The magnitude of Augustus’s accomplishment is hard to overstate. By the time young Octavian threw himself into the civil wars, Rome had been wracked for nearly a century by ever-worsening cycles of political conflict. The first political violence that had spilled blood inside Rome in hundreds of years—the killing of the populist tribune Tiberius Gracchus by his political opponents in 133 B.C.—fatally upset the delicate balance among patricians, plebians, the military, Romans, and non-Romans, drawing in ever more groups of antagonists to use public power for personal ends and twist the organs of state to factional use. Many, at the time and after, have decried as a cause of the erosion of republican morals the wealth that poured into Rome from conquest in the East and from the domination of the Mediterranean world that Rome achieved with the destruction of Carthage in the final Punic War that ended in 146 B.C.
When Julius Caesar crossed the Rubicon in 49, it seemed as though disorder had become the natural way of things. The Senate had long ceased to be an effective body, and violent factions had taken over public business and corrupted Rome’s actions abroad. The dictator Sulla had foreshadowed Rome’s fate by marching his troops into the city in 88 B.C., thereby legitimizing the use of what were now essentially private armies to settle political disputes. The decline of the citizen army and its transformation into bands loyal to their commander had itself taken shape under the influence of Sulla’s great enemy, Marius, in the previous decades. Thus, in just half a century, from roughly 100–50, Republican Rome’s domestic consensus, political effectiveness, and security structure had degraded beyond repair. A crisis was inevitable.
After the Ides of March, the teenaged Octavian figured in no one’s political calculations. Mark Antony was the dominant figure, and Brutus and Cassius retained significant forces. Yet within just a few years, it would be Antony and Octavian fighting for the ultimate supremacy of the Western world. To read of Octavian’s cautious, calculating, and sure moves during the two decades of civil war, leading to his victory at Actium in 31 B.C., is to encounter political genius of the rarest kind. With his indispensable partner, Agrippa, Octavian then did what had escaped even the great Caesar: establish a durable and impregnable political system to capitalize on his military victory. Thus ended both a century of civil war and Rome’s traditional freedoms. To a world desperate for stability, Augustus was accepted as the unquestioned and irreplaceable arbiter of order.
Augustus’s legacy did not stop with politics, for the Rome of our dreams, too, is largely his creation, carried to its ultimate expression by his successors. The world might not still be fascinated with a city of brick had not Augustus left it one of marble, to paraphrase his famous saying. The fora, baths, Colosseum, and palaces of eternal Rome maintained, even enhanced, their spell over men’s imaginations by their ruins, as much as in their pristine prime. Even the anti-monarchical Americans drew legitimacy from Rome’s material forms. Washington, D.C. is modeled more on imperial Rome than Greece, with its Capitol Hill and classic architecture.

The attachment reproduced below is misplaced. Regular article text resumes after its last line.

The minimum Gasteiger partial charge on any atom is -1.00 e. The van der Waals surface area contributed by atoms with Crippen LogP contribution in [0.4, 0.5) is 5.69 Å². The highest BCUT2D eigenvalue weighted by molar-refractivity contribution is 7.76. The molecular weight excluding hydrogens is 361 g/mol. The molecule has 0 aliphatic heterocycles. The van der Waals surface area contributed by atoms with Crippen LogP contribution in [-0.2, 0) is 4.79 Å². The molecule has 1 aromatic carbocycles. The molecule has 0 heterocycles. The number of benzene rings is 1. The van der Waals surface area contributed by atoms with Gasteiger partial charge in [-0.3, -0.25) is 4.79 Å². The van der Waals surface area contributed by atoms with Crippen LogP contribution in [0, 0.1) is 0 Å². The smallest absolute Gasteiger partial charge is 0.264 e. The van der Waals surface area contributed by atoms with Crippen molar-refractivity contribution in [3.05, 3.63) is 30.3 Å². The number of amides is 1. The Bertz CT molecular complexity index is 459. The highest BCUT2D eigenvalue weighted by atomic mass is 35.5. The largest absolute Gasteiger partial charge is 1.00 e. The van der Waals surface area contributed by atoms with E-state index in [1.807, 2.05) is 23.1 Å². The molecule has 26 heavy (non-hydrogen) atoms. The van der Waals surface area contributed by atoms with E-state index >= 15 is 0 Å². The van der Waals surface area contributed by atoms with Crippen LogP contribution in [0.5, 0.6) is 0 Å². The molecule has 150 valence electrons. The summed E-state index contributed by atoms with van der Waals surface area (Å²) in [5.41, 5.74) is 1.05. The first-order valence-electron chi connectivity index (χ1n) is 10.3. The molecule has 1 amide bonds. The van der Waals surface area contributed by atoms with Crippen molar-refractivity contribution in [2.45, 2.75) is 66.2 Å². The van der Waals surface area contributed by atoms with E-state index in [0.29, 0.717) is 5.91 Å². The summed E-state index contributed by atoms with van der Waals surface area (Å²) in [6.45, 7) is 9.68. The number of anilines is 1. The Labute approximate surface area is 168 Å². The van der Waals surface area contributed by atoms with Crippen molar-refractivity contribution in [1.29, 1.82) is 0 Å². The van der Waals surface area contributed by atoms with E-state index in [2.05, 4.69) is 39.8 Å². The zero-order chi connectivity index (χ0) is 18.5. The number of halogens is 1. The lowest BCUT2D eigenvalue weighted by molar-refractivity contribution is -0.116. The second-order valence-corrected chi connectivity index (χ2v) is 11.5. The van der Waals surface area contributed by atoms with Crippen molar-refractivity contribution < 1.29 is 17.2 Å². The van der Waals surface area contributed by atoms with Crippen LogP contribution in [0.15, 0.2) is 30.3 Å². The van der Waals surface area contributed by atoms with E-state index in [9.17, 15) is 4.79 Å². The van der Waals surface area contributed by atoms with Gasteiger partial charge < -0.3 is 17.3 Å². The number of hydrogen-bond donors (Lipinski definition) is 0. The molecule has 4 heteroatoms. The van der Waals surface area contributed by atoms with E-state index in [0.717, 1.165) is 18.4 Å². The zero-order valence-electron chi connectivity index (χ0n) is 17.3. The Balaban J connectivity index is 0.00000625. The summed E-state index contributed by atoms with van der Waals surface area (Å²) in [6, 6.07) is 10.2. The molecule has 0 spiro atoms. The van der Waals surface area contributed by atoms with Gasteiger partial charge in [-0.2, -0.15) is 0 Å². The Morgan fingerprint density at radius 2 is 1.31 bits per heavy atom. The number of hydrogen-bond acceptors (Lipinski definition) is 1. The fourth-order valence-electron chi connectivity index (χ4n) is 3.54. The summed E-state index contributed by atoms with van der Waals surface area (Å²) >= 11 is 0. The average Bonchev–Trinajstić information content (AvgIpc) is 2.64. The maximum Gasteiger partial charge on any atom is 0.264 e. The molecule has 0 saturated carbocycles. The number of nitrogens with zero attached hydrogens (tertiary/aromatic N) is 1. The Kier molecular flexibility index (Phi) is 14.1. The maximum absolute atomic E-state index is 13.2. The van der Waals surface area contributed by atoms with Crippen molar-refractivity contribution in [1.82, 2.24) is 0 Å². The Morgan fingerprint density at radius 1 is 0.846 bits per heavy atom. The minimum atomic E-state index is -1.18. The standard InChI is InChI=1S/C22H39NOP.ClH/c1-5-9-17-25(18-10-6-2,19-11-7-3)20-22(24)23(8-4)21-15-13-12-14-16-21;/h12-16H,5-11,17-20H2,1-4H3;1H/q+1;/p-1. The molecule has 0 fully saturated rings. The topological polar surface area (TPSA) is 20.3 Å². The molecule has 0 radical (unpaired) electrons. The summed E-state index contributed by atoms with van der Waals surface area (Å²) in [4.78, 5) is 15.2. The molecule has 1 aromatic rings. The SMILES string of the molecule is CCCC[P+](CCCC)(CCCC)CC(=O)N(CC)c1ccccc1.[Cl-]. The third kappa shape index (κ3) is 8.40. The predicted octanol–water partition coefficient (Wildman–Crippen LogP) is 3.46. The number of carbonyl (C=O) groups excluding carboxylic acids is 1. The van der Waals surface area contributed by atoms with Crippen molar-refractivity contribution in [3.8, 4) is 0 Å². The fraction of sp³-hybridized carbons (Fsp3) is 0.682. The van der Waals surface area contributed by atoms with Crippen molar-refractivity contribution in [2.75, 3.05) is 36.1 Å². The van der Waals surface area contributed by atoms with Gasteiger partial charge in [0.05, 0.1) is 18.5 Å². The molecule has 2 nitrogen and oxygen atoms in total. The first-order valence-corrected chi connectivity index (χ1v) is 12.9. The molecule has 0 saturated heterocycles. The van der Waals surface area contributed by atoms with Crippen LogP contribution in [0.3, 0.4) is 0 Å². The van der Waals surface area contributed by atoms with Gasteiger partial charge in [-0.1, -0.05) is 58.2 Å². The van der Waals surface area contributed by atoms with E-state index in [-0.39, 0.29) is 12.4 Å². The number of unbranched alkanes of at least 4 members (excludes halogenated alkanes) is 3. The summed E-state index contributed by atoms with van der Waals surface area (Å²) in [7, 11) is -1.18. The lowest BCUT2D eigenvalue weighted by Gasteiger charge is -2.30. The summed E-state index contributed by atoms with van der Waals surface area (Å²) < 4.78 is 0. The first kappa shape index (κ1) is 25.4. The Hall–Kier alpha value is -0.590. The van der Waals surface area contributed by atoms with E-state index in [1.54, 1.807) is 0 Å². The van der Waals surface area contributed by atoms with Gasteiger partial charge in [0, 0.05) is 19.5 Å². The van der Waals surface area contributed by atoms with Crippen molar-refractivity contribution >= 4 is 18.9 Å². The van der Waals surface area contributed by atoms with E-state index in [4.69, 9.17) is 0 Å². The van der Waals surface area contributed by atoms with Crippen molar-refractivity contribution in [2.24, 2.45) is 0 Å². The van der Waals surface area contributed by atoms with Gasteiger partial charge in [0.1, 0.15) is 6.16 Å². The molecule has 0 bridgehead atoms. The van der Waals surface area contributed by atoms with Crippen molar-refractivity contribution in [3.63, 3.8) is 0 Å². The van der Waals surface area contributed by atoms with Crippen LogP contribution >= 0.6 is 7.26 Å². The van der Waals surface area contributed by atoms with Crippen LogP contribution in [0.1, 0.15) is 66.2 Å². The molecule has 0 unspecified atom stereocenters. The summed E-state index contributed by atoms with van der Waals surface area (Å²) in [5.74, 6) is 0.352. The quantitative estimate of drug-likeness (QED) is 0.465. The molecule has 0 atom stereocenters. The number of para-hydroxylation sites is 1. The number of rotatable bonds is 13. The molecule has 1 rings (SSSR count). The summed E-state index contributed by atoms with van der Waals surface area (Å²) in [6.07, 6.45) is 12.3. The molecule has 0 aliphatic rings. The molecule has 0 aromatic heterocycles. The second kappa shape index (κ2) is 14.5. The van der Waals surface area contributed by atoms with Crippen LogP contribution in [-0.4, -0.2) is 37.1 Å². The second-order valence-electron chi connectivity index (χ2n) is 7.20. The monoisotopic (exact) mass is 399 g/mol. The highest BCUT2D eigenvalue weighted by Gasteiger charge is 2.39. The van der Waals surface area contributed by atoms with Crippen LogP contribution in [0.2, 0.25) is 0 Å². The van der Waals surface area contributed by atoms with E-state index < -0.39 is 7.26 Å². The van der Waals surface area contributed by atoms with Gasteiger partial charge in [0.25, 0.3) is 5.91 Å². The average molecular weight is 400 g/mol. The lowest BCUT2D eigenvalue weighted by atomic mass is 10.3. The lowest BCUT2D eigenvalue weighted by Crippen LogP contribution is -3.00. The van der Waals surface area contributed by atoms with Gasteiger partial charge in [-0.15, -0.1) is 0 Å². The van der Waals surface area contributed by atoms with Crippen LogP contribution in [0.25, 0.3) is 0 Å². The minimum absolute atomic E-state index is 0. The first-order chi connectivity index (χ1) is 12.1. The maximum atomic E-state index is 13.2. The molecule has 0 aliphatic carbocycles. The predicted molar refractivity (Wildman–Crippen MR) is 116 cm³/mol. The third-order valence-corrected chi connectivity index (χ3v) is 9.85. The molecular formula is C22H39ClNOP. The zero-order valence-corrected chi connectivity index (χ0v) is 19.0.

Yet even here, Augustus’s achievement is not uncritically praised. The classicist Edith Hamilton, in her Roman Way to Western Civilization (1932), bemoaned the Romans’ materialism and pedestrian pride in the abundance of the things they possessed, seeing it as a fatal flaw in their character. Whereas Athens was the “school of Greece,” in Pericles’ ringing words, Augustus was a mere, if grandiose, property developer, in Hamilton’s view. From there, it was a short step to bread and circuses, the deadening of the human spirit, and the Rome of brutality and oppression, despite the lingering example of the Spartan-like lifestyle of the Western world’s master, an irony no less powerful twenty centuries later.
Possibly, Rome’s history would have turned out differently, and been far less bloody, with a different set of post-Augustus emperors, perhaps descending from his preferred heir, his nephew Marcellus. Even the majestic Augustus, however, could not cheat Death of his wages of the Julian clan, leaving only an unwanted stepson, Tiberius, to carry on the imperial line. That, however, is to view Rome through a modern sentimental glass, imposing a contemporary sensibility on a race of warriors who had been constantly at battle for centuries by the time Augustus closed the doors of the Temple of Janus after his victory over Mark Antony, thereby symbolizing the end of war.